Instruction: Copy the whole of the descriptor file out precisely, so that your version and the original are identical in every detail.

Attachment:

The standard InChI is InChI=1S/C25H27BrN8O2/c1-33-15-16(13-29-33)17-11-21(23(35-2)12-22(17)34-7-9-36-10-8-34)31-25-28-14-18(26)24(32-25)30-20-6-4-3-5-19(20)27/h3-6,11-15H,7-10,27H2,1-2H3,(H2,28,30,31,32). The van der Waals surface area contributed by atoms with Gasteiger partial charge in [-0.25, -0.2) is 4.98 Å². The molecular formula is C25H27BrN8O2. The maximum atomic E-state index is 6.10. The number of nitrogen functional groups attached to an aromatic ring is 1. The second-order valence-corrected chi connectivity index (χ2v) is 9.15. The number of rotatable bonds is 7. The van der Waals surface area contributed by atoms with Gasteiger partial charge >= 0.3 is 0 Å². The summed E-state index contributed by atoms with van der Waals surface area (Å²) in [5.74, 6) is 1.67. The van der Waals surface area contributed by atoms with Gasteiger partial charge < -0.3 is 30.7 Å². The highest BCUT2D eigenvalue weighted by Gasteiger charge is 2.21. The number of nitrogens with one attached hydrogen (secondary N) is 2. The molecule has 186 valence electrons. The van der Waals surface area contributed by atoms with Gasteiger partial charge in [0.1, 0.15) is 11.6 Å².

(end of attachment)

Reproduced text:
The standard InChI is InChI=1S/C25H27BrN8O2/c1-33-15-16(13-29-33)17-11-21(23(35-2)12-22(17)34-7-9-36-10-8-34)31-25-28-14-18(26)24(32-25)30-20-6-4-3-5-19(20)27/h3-6,11-15H,7-10,27H2,1-2H3,(H2,28,30,31,32). The van der Waals surface area contributed by atoms with Gasteiger partial charge in [-0.25, -0.2) is 4.98 Å². The molecular formula is C25H27BrN8O2. The maximum atomic E-state index is 6.10. The number of nitrogen functional groups attached to an aromatic ring is 1. The second-order valence-corrected chi connectivity index (χ2v) is 9.15. The number of rotatable bonds is 7. The van der Waals surface area contributed by atoms with Gasteiger partial charge >= 0.3 is 0 Å². The summed E-state index contributed by atoms with van der Waals surface area (Å²) in [5.74, 6) is 1.67. The van der Waals surface area contributed by atoms with Gasteiger partial charge < -0.3 is 30.7 Å². The highest BCUT2D eigenvalue weighted by Gasteiger charge is 2.21. The number of nitrogens with one attached hydrogen (secondary N) is 2. The molecule has 186 valence electrons. The van der Waals surface area contributed by atoms with Gasteiger partial charge in [0.1, 0.15) is 11.6 Å².